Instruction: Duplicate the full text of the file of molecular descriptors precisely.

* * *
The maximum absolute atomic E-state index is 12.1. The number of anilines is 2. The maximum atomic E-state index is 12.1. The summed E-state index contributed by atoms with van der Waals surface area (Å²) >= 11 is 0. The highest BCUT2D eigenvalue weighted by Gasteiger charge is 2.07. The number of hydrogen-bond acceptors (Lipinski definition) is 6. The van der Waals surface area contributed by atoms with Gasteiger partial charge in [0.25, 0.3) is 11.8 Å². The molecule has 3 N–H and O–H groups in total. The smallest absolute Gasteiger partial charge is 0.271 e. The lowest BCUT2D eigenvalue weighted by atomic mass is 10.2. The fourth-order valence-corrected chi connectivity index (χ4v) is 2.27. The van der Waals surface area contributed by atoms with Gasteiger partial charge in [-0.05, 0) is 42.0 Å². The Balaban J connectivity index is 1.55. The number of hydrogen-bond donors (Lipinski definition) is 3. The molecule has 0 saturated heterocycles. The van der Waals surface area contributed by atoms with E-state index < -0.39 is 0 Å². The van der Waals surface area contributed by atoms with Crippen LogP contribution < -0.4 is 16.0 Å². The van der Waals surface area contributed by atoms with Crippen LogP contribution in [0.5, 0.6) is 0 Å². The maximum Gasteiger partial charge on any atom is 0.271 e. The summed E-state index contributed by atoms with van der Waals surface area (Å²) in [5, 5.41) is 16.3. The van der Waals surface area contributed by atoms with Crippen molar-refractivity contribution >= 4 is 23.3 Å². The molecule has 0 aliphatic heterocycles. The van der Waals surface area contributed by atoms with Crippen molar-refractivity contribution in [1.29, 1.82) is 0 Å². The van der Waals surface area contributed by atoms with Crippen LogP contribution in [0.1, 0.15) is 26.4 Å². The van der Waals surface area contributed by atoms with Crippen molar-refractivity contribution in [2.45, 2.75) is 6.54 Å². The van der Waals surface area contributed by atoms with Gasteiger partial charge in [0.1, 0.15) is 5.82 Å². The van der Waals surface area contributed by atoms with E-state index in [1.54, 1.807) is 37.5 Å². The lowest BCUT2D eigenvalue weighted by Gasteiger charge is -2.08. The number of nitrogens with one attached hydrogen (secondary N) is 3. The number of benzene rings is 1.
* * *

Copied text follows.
The maximum absolute atomic E-state index is 12.1. The number of anilines is 2. The maximum atomic E-state index is 12.1. The summed E-state index contributed by atoms with van der Waals surface area (Å²) >= 11 is 0. The highest BCUT2D eigenvalue weighted by Gasteiger charge is 2.07. The number of hydrogen-bond acceptors (Lipinski definition) is 6. The van der Waals surface area contributed by atoms with Gasteiger partial charge in [0.25, 0.3) is 11.8 Å². The molecule has 3 N–H and O–H groups in total. The smallest absolute Gasteiger partial charge is 0.271 e. The lowest BCUT2D eigenvalue weighted by atomic mass is 10.2. The fourth-order valence-corrected chi connectivity index (χ4v) is 2.27. The van der Waals surface area contributed by atoms with Gasteiger partial charge in [-0.05, 0) is 42.0 Å². The Balaban J connectivity index is 1.55. The number of hydrogen-bond donors (Lipinski definition) is 3. The molecule has 0 saturated heterocycles. The van der Waals surface area contributed by atoms with E-state index < -0.39 is 0 Å². The van der Waals surface area contributed by atoms with Crippen LogP contribution < -0.4 is 16.0 Å². The van der Waals surface area contributed by atoms with Crippen LogP contribution in [0.5, 0.6) is 0 Å². The maximum Gasteiger partial charge on any atom is 0.271 e. The summed E-state index contributed by atoms with van der Waals surface area (Å²) in [5, 5.41) is 16.3. The van der Waals surface area contributed by atoms with Crippen molar-refractivity contribution >= 4 is 23.3 Å². The molecule has 0 aliphatic heterocycles. The van der Waals surface area contributed by atoms with Crippen molar-refractivity contribution in [1.29, 1.82) is 0 Å². The van der Waals surface area contributed by atoms with Crippen LogP contribution in [0.1, 0.15) is 26.4 Å². The van der Waals surface area contributed by atoms with Crippen molar-refractivity contribution in [2.45, 2.75) is 6.54 Å². The van der Waals surface area contributed by atoms with Gasteiger partial charge in [0.1, 0.15) is 5.82 Å². The van der Waals surface area contributed by atoms with E-state index in [1.54, 1.807) is 37.5 Å². The lowest BCUT2D eigenvalue weighted by Gasteiger charge is -2.08. The number of nitrogens with one attached hydrogen (secondary N) is 3. The number of benzene rings is 1.